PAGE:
- GDP (PPP):
- $526.7 billion
- 2.4% 5-year compound annual growth
- $26,713 per capita
- Inflation (CPI):
- FDI Inflow:
- Public Debt:
Chile’s economic freedom score is 71.1, making its economy the 22nd freest in the 2023 Index. Its score is 3.3 points lower than last year. Chile is ranked 2nd among 32 countries in the Americas region, and its overall score is above the regional and world averages.
All of the pillars of economic freedom remain relatively well maintained in Chile, whose economy is still considered “mostly free.” With a transparent business climate, the country has created a dynamic environment for entrepreneurs. Barriers to free trade are quite low, and commercial operations are aided by efficient regulations that support open-market policies.
Chile is the world’s leading producer of copper, and GDP growth has been driven by exports of minerals, wood, fruit, seafood, and wine. With Bolivia and Argentina, it has the world’s highest quantity of commercially viable lithium. In 2021, Chile elected a new Constitutional Assembly to replace the Pinochet-era pro-market constitution and a new president, 35-year-old left-wing activist Gabriel Boric. The new constitution takes a radical left turn on identity issues, the rise of the plurinational state, the independence of the central bank, and the growing welfare state, and it could jeopardize the future of Chile’s successful orthodox economic model.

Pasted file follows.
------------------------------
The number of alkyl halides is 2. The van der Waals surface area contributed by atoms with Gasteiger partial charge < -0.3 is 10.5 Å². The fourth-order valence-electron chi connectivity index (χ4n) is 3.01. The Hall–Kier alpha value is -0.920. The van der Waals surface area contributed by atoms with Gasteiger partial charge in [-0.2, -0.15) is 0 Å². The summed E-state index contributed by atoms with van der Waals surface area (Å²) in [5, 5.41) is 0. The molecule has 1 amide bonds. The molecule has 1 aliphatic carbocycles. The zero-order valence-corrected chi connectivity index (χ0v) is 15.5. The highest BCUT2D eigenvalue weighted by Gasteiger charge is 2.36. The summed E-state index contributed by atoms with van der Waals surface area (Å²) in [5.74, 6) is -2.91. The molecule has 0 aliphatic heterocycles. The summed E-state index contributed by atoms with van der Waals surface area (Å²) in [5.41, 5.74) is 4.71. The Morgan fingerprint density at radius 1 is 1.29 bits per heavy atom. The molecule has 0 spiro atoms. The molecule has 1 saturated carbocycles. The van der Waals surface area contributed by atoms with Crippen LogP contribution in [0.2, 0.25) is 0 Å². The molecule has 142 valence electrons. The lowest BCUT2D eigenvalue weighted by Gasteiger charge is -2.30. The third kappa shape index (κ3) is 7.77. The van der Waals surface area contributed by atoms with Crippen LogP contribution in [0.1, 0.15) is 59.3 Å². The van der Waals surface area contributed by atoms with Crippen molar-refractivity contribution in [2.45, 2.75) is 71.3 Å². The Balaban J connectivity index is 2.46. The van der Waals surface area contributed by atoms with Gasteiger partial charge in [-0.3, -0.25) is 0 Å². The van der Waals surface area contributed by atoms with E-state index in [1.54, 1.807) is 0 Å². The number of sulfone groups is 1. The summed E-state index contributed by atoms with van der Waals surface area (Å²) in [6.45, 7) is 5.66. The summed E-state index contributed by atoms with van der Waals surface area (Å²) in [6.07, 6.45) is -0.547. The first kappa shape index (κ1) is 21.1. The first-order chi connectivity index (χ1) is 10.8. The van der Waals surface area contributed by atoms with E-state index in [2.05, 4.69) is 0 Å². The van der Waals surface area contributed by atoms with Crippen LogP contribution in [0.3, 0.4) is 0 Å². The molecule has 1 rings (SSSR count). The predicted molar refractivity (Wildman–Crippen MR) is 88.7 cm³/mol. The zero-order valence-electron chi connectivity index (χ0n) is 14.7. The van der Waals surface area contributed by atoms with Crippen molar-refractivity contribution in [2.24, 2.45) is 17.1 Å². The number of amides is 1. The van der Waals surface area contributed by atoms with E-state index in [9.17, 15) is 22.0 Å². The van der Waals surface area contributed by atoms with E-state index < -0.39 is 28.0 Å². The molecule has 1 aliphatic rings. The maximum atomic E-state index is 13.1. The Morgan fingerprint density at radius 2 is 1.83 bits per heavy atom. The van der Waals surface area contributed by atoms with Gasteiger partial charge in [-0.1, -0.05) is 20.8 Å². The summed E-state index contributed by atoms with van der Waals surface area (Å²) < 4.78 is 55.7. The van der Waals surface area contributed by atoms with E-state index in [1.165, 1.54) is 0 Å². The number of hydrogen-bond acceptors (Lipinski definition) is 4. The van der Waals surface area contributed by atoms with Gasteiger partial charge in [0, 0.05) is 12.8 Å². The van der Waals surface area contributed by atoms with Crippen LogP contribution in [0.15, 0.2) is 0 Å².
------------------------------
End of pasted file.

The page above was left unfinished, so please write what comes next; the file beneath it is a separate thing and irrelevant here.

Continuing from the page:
Rule of Law
The overall rule of law is well respected in Chile. The country’s property rights score is above the world average; its judicial effectiveness score is above the world average; and its government integrity score is above the world average.
The top individual and corporate tax rates are, respectively, 40 percent and 27 percent. The tax burden equals 19.3 percent of GDP. Three-year government spending and budget balance averages are, respectively, 29.7 percent and –5.8 percent of GDP. Public debt equals 36.3 percent of GDP.
The overall regulatory framework facilitates entrepreneurial activity and productivity growth. Minimum wage increases have exceeded overall productivity growth in recent years, but labor laws generally facilitate efficient hiring and dismissal procedures. The most recent available inflation rate is 4.5 percent.
The trade-weighted average tariff rate is 6.0 percent, and more than 100 nontariff measures are in force. Market-oriented policies, facilitated by a sound and transparent investment framework, attract significant foreign investment. The open, resilient, and relatively competitive financial sector offers a wide range of services.